The artist can also sell their merchandise such as T-shirts during the competition “we will be teaming up with one of our partners and the artists so we can buy the t-shirts in bulk. We’ll be able to negotiate the best possible price for them,” says Ben. Again the artists will receive 50% of the profit from the sale of merchandise. 

The winners of the daily shows will go through to Jools Holland style live weekly shows that will be broadcast from Factory 251 in Manchester, which is owned by New Order bassist Peter Hook. The live shows will also feature breakthrough artists.

The source is all about giving the unsigned artists as fair a deal as possible and focused exposure in the media. “Myspace was great for finding new music when it first started,” Ben tells me, explaining the problem with finding music on the web “it’s now that big that it’s just difficult to find anything.”

The winner of the source will get £10,000 (the same amount that Mercury Prize Winners receive) and a co-operative record deal. Everything seems to be fair and square with a focus on the artists during the process “[There’s] No judging panel, no poorly hidden agenda just a focussed multimedia channel enabling unsigned artists to see how good the public think they are”, says Ben. Ben and Lucy really seem to care about the artists involved, it comes as no surprise that many of the people working on The Source have a history in music. “I have a musical background,” explains Ben, “most of the people working here have been in bands in the past.” I’m sure their experience is the reason behind the empathy and desire to preserve the artists creativity.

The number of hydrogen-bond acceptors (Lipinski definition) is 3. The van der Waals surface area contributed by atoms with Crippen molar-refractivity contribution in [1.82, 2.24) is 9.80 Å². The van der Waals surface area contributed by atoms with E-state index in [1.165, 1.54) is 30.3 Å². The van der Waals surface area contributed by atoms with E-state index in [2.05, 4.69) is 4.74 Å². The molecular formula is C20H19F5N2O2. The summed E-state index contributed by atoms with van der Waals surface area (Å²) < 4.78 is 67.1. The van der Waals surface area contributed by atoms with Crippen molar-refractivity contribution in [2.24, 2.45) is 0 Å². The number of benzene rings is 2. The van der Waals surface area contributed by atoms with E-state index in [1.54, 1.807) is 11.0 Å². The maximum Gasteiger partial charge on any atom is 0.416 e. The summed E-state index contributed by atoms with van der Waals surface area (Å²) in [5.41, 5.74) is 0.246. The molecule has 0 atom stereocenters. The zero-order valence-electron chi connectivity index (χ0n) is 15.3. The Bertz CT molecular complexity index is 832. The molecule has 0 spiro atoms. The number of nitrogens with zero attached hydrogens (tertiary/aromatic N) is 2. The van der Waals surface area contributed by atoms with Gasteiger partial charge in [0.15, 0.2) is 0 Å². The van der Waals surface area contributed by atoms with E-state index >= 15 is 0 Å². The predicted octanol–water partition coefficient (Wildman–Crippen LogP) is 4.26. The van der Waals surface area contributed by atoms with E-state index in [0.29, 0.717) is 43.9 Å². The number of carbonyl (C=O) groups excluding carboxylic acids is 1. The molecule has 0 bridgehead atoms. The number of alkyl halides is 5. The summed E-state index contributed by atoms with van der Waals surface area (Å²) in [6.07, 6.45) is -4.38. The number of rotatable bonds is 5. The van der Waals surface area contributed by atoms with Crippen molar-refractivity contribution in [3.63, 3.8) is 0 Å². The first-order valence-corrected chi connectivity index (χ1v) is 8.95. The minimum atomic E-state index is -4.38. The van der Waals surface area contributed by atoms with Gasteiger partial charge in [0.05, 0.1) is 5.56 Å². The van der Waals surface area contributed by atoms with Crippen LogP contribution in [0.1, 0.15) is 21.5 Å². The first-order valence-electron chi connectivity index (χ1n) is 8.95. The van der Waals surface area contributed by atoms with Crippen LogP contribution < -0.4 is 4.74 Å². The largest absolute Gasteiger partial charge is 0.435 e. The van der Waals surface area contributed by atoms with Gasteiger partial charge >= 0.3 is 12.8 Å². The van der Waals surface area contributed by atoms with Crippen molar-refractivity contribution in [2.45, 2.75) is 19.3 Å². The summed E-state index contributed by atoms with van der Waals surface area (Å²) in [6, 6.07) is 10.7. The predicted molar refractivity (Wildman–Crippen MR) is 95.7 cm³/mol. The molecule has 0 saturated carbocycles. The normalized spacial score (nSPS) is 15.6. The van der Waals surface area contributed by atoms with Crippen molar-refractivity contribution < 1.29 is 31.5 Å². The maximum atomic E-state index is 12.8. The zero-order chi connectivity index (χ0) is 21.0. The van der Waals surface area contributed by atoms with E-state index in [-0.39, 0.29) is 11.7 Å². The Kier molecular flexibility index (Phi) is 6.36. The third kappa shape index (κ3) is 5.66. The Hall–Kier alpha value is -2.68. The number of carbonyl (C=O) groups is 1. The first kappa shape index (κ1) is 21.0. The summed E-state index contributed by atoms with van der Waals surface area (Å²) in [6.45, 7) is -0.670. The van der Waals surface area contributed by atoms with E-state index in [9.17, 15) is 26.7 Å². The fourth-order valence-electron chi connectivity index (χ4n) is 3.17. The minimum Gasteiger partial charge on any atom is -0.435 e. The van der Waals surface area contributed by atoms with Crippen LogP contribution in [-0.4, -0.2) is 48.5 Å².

So how can you get involved? If you have a band or know people that are then head over to “The Source” website (www.bethesource.tv) right away, get your videos uploaded and create your profile. The official launch is Thursday 22nd July but you can send video’s in now. The closing date is the end of August with the TV show starting on 13th September. The revolution will be televised! GET A MOVE ON!!!

K*